Wireless Sensor Network, 2011, 3, 318-321
doi:10.4236/wsn.2011.39034 Published Online September 2011 (http://www.SciRP.org/journal/wsn)
Copyright © 2011 SciRes. WSN
Wireless Sensor Network for Monitoring Maturity
Stage of Fruit
Monai Krairiksh1, Jatuphong Varith2, Apichan Kanjanavapastit3
1Faculty of Engineering, King Mongkuts Institute of Technology Ladkrabang, Bangkok, Thailand
2Department of Agricultural and Food Engineering, Faculty of Engineering and Agro-Industry,
Maejo University, Chiangmai, Thailand
3Department of Telecommunication Engineering, Faculty of Engineering,
Mahanakorn University of Technology, Bangkok, Thailand
E-mail: kkmonai@kmitl.ac.th, jatupong@mju.ac.th,
Received August 2, 2011; revised August 26, 2011; accepted September 5, 2011
In this letter, we present a wireless sensor network for monitoring the maturity stage of fruit. A dual-polari-
zation coupled patch sensor, which is robust to environmental changes, was designed to operate at 2.45 GHz.
It was attached to a Durian fruit for a period of days to measure the magnitude of mutual coupling corre-
sponding mainly to the starch concentration of its pulp. Signal was transmitted from a sensor node, via tree
nodes, to a master node that displays the variations occurring in the period. The maximum mutual coupling
occurred at the maturity stage of 60% whereas the minimum occurred at 70%. These results demonstrate that
this wireless sensor network can enable fruit growers to harvest their Durians at an appropriate time, provid-
ing a reliable quality control for export.
Keywords: Fruit Sensor, Maturity Stage Monitoring, Wireless Sensor Network, Pre-harvest Control
1. Introduction
As climacteric fruits ripen, the starch in their pulp turns
into sweet-tasting sugar. It is necessary to harvest them
at an appropriate time, i.e., harvesting them too early and
they will no longer ripen properly, harvesting them too
late then they must be consumed within a few days be-
fore they are spoiled. Timing the harvest for sufficient
shipping time for export is absolutely crucial. Durio
zibethinus Murray (Durian) is a major export fruit that
brings into Thailand large amount of income every year.
The conventional method for monitoring the maturity
stage of Durian is by counting the number of days after
full-bloom. However, the results are often inaccurate due
to variations in the environment, e.g., temperature and
humidity [1]. Therefore, a number of research projects
have been conducted to develop sensors for monitoring
the maturity stage of Durian [2-4]. Yet, these are gener-
ally only used to monitor post-harvest products.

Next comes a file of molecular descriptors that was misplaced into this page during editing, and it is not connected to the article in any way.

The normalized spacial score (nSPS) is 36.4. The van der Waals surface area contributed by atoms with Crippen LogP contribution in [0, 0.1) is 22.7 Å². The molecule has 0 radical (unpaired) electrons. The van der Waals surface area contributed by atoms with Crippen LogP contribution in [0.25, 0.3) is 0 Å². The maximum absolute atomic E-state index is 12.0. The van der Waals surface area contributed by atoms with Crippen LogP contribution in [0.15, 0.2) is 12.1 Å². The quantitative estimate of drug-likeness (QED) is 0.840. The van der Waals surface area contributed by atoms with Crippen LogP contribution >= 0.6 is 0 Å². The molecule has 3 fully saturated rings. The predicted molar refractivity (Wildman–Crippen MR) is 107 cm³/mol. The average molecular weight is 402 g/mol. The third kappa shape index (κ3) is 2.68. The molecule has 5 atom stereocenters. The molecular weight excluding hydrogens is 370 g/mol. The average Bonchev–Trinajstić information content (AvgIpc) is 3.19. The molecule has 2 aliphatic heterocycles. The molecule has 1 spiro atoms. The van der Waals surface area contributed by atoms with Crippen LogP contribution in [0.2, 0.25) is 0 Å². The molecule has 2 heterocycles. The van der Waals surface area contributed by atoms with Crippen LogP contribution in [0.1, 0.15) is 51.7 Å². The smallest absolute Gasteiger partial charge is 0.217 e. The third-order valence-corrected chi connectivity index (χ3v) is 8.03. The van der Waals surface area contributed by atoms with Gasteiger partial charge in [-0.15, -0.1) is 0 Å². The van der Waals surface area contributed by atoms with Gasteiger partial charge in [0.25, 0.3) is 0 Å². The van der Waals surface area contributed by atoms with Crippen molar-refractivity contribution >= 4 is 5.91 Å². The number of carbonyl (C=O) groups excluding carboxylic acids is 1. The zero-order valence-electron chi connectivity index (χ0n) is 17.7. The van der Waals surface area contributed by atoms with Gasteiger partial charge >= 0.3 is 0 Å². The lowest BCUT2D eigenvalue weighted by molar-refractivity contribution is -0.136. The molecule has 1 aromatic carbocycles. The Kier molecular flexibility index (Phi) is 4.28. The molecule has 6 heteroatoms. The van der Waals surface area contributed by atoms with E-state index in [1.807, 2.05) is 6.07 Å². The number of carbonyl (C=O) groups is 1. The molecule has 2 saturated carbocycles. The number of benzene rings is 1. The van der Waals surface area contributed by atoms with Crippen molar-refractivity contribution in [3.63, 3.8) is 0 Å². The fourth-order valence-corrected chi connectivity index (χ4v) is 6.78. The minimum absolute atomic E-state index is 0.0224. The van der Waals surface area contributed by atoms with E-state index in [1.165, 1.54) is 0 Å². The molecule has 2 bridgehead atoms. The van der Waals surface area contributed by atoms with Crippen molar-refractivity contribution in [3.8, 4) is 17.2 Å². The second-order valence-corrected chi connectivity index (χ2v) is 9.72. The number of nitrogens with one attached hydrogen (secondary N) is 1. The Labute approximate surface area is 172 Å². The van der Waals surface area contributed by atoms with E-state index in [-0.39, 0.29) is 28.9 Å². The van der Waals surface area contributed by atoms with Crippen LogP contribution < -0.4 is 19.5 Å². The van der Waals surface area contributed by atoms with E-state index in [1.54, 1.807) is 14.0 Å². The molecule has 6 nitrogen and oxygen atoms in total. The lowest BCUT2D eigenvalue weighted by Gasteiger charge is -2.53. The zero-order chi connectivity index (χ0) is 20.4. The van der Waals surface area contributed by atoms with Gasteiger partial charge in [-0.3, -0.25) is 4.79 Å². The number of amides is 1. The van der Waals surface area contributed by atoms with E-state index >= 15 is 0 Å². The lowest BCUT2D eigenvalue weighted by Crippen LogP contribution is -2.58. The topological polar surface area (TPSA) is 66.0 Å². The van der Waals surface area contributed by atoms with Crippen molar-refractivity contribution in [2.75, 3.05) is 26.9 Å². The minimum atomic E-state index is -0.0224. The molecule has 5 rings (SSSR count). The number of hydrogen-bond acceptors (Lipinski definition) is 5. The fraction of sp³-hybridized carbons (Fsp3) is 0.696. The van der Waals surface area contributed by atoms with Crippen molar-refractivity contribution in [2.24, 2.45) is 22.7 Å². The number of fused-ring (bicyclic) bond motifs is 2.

This work presents a wireless sensor network for
monitoring the maturity stage of Durian in the pre-har-
vest monitoring scheme.
2. Dual-Polarization Coupled Patch Sensor
It has been shown in [5] that starch and reducing sugar in
Durian pulp vary, respectively, proportionally and in-
versely proportionally to the days after full-bloom. The
peel is relatively unchanged. These changes gradually
decrease the dielectric constant of the pulp in the days
following full-bloom [6,7].
Due to severe environment during Durian-growing
season, which is highly humid with heavy rains, a
dual-polarization coupled patch was selected to ensure
that measurements were robust to environmental changes.
For the sensor, using coupled patch antenna, we simu-
lated a Durian fruit as a pulp covered by a prickle peel
with CST microwave studio software [8]. The Durian
was modeled as an ellipsoid, see Figure 1(a), with the
major and minor axis of 30 cm and 20 cm, respectively.
This is the standard size for export Durian. The thickness
of the prickle peel was 1 cm. Figure 1(b) shows the dia-
gram of the du a l - polarizati on co upled patc h sensor which
was fabricated on an FR-4 substrate 1.6 mm high. The
dielectric constant of the substrate was 4.4. The right
8.498 cm.
2.911 cm.
1.456 cm.1.456 cm.
0.728 cm.
0.728 cm.
0.728 cm.
4.716 cm.
0.633 cm.
1.238 cm.
0.728 cm
Figure 1. Durian model and coupled patch sensor (a)
Durian model; (b) Dual-polarization coupled patch sensor.
patch was used for transmitting a microwave frequency
of 2.45 GHz whereas the left patch was used for receiv-
ing the coupled signal. The probe along the same line
with the transmitting probe was used for receiving the
parallel polarization signa l whereas the one below it was
used for receiving the perpendicular polarization signal.
The dielectric constant of the peel was kept constant at
15 whereas the dielectric constant of the pulp was varied
from 62 to 22. The variations of the magnitude of mutual
coupling for parallel polarization are shown in [9]. They
are plotted together with those for perpendicular polari-
zation as shown in Figure 2. It can be seen that the mu-
tual coupling decreased as the dielectric constant de-
creased from 62 to 37, but then increased slightly after-